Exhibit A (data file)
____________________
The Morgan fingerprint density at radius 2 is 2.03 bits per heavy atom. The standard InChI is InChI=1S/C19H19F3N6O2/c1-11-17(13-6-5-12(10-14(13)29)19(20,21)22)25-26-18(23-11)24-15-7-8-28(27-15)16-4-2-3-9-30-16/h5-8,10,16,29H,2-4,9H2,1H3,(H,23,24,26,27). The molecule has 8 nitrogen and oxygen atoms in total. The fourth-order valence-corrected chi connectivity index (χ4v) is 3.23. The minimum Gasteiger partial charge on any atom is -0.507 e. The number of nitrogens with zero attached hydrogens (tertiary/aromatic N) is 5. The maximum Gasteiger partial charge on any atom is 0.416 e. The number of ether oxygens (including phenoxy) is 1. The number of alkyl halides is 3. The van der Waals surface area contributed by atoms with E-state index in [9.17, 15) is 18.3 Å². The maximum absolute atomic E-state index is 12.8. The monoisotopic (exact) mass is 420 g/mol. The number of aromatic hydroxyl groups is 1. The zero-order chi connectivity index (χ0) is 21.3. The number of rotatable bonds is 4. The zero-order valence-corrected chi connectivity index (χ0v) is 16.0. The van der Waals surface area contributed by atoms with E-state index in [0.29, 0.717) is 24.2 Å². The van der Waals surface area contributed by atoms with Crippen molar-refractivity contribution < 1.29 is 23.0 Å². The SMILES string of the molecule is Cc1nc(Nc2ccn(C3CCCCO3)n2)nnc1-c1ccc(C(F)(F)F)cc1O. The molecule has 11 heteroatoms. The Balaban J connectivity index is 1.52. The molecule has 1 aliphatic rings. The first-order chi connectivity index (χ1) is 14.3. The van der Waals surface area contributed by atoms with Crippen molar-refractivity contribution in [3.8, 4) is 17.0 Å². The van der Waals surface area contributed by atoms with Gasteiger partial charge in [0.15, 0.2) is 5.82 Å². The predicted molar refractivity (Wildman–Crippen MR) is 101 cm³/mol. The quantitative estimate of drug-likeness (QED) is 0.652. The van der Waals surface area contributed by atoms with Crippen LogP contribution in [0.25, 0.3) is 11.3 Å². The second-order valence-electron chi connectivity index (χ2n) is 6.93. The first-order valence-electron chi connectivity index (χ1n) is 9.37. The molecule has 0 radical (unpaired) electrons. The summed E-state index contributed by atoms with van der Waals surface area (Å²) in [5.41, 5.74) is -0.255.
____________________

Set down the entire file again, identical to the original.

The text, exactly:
The Morgan fingerprint density at radius 2 is 2.03 bits per heavy atom. The standard InChI is InChI=1S/C19H19F3N6O2/c1-11-17(13-6-5-12(10-14(13)29)19(20,21)22)25-26-18(23-11)24-15-7-8-28(27-15)16-4-2-3-9-30-16/h5-8,10,16,29H,2-4,9H2,1H3,(H,23,24,26,27). The molecule has 8 nitrogen and oxygen atoms in total. The fourth-order valence-corrected chi connectivity index (χ4v) is 3.23. The minimum Gasteiger partial charge on any atom is -0.507 e. The number of nitrogens with zero attached hydrogens (tertiary/aromatic N) is 5. The maximum Gasteiger partial charge on any atom is 0.416 e. The number of ether oxygens (including phenoxy) is 1. The number of alkyl halides is 3. The van der Waals surface area contributed by atoms with E-state index in [9.17, 15) is 18.3 Å². The maximum absolute atomic E-state index is 12.8. The monoisotopic (exact) mass is 420 g/mol. The number of aromatic hydroxyl groups is 1. The zero-order chi connectivity index (χ0) is 21.3. The number of rotatable bonds is 4. The zero-order valence-corrected chi connectivity index (χ0v) is 16.0. The van der Waals surface area contributed by atoms with E-state index in [0.29, 0.717) is 24.2 Å². The van der Waals surface area contributed by atoms with Crippen molar-refractivity contribution < 1.29 is 23.0 Å². The SMILES string of the molecule is Cc1nc(Nc2ccn(C3CCCCO3)n2)nnc1-c1ccc(C(F)(F)F)cc1O. The molecule has 11 heteroatoms. The Balaban J connectivity index is 1.52. The molecule has 1 aliphatic rings. The first-order chi connectivity index (χ1) is 14.3. The van der Waals surface area contributed by atoms with Crippen molar-refractivity contribution in [3.8, 4) is 17.0 Å². The van der Waals surface area contributed by atoms with Gasteiger partial charge in [0.15, 0.2) is 5.82 Å². The predicted molar refractivity (Wildman–Crippen MR) is 101 cm³/mol. The quantitative estimate of drug-likeness (QED) is 0.652. The van der Waals surface area contributed by atoms with Crippen LogP contribution in [0.25, 0.3) is 11.3 Å². The second-order valence-electron chi connectivity index (χ2n) is 6.93. The first-order valence-electron chi connectivity index (χ1n) is 9.37. The molecule has 0 radical (unpaired) electrons. The summed E-state index contributed by atoms with van der Waals surface area (Å²) in [5.41, 5.74) is -0.255.